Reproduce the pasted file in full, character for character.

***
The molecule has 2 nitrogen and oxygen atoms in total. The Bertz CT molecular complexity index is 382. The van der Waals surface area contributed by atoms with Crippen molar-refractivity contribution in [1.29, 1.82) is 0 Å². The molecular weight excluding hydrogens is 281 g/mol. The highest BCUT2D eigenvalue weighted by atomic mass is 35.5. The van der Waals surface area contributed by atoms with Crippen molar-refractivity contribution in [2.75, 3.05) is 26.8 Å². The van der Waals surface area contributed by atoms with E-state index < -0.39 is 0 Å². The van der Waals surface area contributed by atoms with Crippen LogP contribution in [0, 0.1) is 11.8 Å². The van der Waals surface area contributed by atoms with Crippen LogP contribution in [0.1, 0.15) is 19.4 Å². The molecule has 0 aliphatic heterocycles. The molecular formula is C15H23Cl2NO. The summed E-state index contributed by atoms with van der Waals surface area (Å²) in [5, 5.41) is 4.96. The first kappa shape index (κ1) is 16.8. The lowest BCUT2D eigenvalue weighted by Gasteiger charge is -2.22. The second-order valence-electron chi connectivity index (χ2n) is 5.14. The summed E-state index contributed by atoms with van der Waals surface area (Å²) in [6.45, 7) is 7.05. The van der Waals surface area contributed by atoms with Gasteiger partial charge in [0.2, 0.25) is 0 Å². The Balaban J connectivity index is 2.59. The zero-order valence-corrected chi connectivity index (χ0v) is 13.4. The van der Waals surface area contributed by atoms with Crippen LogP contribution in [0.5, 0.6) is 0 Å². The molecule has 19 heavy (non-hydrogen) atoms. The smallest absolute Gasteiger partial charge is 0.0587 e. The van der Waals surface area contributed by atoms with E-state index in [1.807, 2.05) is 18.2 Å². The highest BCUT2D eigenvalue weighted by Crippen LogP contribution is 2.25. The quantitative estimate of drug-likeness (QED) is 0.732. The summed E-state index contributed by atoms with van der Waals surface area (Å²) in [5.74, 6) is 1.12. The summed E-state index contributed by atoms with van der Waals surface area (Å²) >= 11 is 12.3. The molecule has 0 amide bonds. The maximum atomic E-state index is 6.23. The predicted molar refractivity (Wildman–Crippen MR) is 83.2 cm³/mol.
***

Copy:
The molecule has 2 nitrogen and oxygen atoms in total. The Bertz CT molecular complexity index is 382. The van der Waals surface area contributed by atoms with Crippen molar-refractivity contribution in [1.29, 1.82) is 0 Å². The molecular weight excluding hydrogens is 281 g/mol. The highest BCUT2D eigenvalue weighted by atomic mass is 35.5. The van der Waals surface area contributed by atoms with Crippen molar-refractivity contribution in [2.75, 3.05) is 26.8 Å². The van der Waals surface area contributed by atoms with E-state index < -0.39 is 0 Å². The van der Waals surface area contributed by atoms with Crippen LogP contribution in [0, 0.1) is 11.8 Å². The van der Waals surface area contributed by atoms with Crippen LogP contribution in [0.1, 0.15) is 19.4 Å². The molecule has 0 aliphatic heterocycles. The molecular formula is C15H23Cl2NO. The summed E-state index contributed by atoms with van der Waals surface area (Å²) in [5, 5.41) is 4.96. The first kappa shape index (κ1) is 16.8. The lowest BCUT2D eigenvalue weighted by Gasteiger charge is -2.22. The second-order valence-electron chi connectivity index (χ2n) is 5.14. The summed E-state index contributed by atoms with van der Waals surface area (Å²) in [6.45, 7) is 7.05. The van der Waals surface area contributed by atoms with Gasteiger partial charge in [0.2, 0.25) is 0 Å². The Balaban J connectivity index is 2.59. The zero-order valence-corrected chi connectivity index (χ0v) is 13.4. The van der Waals surface area contributed by atoms with Crippen LogP contribution in [0.5, 0.6) is 0 Å². The molecule has 19 heavy (non-hydrogen) atoms. The smallest absolute Gasteiger partial charge is 0.0587 e. The van der Waals surface area contributed by atoms with E-state index in [1.807, 2.05) is 18.2 Å². The highest BCUT2D eigenvalue weighted by Crippen LogP contribution is 2.25. The quantitative estimate of drug-likeness (QED) is 0.732. The summed E-state index contributed by atoms with van der Waals surface area (Å²) in [5.74, 6) is 1.12. The summed E-state index contributed by atoms with van der Waals surface area (Å²) >= 11 is 12.3. The molecule has 0 amide bonds. The maximum atomic E-state index is 6.23. The predicted molar refractivity (Wildman–Crippen MR) is 83.2 cm³/mol.